A Tale of Too Many Egos

Rabbi Yonason Goldson

By Rabbi Yonason Goldson

Published July 27, 2016

This isnít about the 2016 presidential campaign. Itís not about the candidates or the conventions; itís not about about political ideology or the political process.

Itís all about We The People.

But that requires talking about -- at least briefly -- the candidates Iíd rather not talk about.

Some of us had dared to hope that Donald Trump, after securing the Republican nomination, would disclose that it had all indeed been an act and that he was ready to start acting like an adult. After all, heís a super-successful billionaire real estate mogul. And he has such great kids. Surely, heís capable of acting presidential.

Ah, hope springs eternal.

Then the ghost of Ted Cruz reappeared. To be fair, Mr. Trump has a legitimate grievance against Mr. Cruz, who should have either endorsed his former rival or declined the invitation to speak from the convention pulpit. As a career politician, the Senator Cruz must understand that the purpose of a national convention is to inspire party solidarity, not to posture for the next election cycle. Mustnít he?


Well, maybe not. Instead, Mr. Cruz embraced the new normal, demanding to have it both ways, applying one standard to himself and an entirely different standard to everyone else. By doing so, Mr. Cruz may indeed have ďhung himself,Ē as Rudy Giuliani has predicted.

Or maybe not.

Itís just as likely that Mr. Cruz will suffer no political fallout, any more than those whose not-so-distinguished company he chose to join:

Lois Lerner, who declared herself innocent and then pleaded the Fifth.

Kim Davis, who expected to keep her job while refusing on principle to do it.

James Comey, who counted off the many reasons for indicting Hillary Clinton and then declined to do so.

Justice Ruth Bader Ginsburg, who abandoned judicial impartiality by wading into the political muck with her comments about Donald Trump; even the New York Times cried foul on that one.

These are only the most public examples. And what they all have in common is the inability to understand that principle comes at a price; and if you wonít pay the price, you donít have real principles.


But if Donald Trump were gracious (which heís not), or at least smart (which is debatable), he would have ignored the Texas senator altogether. After all, why should he care? Mr. Trump has the nomination, Ted Cruz was nearly booed off the convention stage, and there is absolutely no benefit to rehashing the petty, schoolyard taunts and rants exchanged during the primary campaign.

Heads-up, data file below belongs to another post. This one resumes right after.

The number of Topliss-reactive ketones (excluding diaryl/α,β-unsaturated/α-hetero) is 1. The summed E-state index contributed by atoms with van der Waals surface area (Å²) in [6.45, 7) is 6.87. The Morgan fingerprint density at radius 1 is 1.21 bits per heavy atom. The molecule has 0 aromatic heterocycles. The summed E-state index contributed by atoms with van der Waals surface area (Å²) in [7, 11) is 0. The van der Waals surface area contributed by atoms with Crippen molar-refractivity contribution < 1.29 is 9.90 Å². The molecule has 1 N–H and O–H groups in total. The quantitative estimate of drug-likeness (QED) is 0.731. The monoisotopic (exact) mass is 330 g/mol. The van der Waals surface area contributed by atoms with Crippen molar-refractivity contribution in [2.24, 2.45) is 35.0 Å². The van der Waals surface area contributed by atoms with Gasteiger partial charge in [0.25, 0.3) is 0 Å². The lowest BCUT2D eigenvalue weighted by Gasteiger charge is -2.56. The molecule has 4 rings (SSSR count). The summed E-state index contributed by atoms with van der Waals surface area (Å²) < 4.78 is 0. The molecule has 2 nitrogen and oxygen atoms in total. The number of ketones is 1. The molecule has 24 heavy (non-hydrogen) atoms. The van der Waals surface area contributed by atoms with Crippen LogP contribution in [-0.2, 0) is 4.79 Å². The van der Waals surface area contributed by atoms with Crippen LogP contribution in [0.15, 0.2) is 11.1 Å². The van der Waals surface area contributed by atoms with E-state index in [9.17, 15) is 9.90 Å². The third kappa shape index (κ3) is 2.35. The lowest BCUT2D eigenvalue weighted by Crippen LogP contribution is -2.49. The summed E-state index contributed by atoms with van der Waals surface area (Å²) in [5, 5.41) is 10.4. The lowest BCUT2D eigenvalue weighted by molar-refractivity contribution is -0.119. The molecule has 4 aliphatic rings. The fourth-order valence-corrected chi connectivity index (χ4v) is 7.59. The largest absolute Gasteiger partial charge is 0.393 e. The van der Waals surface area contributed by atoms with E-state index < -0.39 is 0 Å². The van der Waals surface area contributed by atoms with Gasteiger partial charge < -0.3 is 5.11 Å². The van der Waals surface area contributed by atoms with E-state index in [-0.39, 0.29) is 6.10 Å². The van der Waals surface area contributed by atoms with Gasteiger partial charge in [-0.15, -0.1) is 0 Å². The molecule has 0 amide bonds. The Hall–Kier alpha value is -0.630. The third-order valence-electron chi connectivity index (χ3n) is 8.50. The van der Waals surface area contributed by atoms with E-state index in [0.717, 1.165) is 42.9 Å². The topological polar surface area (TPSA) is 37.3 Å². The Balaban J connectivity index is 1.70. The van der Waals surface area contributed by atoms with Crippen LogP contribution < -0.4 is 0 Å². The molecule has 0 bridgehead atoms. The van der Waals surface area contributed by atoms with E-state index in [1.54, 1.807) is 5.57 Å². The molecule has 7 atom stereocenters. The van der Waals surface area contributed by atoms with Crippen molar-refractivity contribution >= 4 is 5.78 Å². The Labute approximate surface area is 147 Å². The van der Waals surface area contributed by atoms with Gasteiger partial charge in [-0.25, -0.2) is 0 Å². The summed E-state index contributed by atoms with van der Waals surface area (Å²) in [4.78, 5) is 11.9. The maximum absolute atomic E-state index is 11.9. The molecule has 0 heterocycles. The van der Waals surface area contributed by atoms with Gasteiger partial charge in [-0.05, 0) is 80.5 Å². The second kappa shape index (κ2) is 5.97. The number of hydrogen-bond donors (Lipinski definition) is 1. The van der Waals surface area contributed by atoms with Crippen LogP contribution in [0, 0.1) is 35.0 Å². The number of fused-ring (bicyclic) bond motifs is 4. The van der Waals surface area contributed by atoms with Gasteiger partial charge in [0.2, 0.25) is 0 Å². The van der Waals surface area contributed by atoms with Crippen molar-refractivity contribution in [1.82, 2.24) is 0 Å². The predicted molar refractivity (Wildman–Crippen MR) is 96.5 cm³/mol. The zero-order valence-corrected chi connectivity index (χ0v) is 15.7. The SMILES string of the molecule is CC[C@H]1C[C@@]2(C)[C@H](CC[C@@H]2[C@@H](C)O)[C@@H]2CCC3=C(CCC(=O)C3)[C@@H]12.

But apparently, Mr. Trump really is incapable of acting presidential -- even in his own best interest -- when his paper-thin ego is ruffled. Just as Mr. Cruz seems incapable of passing up the spotlight, if he can get in a parting shot before taking his marbles and slinking off to wait for the next game, four years down the road.

Of course, life isnít any better in Philadelphia, where DNC head Debbie Wasserman-Schultz finally agreed to disappear into the night in exchange for one last grandstand, after she was caught exploiting her position to skew the supposedly even-handed primary process in favor of Hillary Clinton.

Not than anyone was surprised. Whatever your political bent, principles have largely become a thing of the past.

That may be because too many Americans have no notion of the values on which this country was founded: Equal opportunity, equal rights, and equal protection under the law. These do not ensure equal wealth or power. But they are part of a culture that once recognized a moral, as opposed to a legal, commitment to place the lowest rung of the ladder of fortune within reach of its most downtrodden citizens, to protect the minority from the tyranny of the majority, and to shape a society bound together by commitment to higher values and national destiny.

This is why our Constitution begins not with a statement of legal axioms but with a declaration of visionary purpose:

We the people of the United States -- we are one nation and one people, sharing a common language, common culture, and common ideals.

In order to form a more perfect union -- we canít make the world perfect, but we can create a society that will allow for us to pursue perfection in every way humanly possible.

Establish justice -- through a system of laws blind to wealth, race, religion, reputation, and influence.

Ensure domestic tranquility -- by protecting the innocent and holding the guilty accountable.

Provide for the common defense -- by cultivating a national philosophy of individual sacrifice on behalf of the collective.

Promote the general welfare -- through a culture of private charity and institutional support.

And secure the blessings of liberty for us and our posterity -- by balancing individual rights against personal responsibility and civil activism against bureaucratic self-restraint.

We are a nation of many backgrounds, many religions, many ideas, and many social distinctions. But we are also a nation built on the most noble principles articulated in modern history. All we need are leaders who can remind us of where we came from, who we are, and who we ought to be.

But first we need to find leaders who themselves remember who we are and what our country stands for, who care more about the people than they do about their own egos. And until we do, we should be quick about throwing the old guard out and rejecting those who promise more of the same.

Rabbi Yonason Goldson is a professional speaker and trainer.† Drawing upon his experiences as a hitchhiker, circumnavigator, newspaper columnist, high school teacher, and talmudic scholar, he teaches practical strategies for enhancing communication, ethical conduct, and personal achievement. He is the author of Proverbial Beauty: Secrets for Success and Happiness from the Wisdom of the Ages is available on Amazon.

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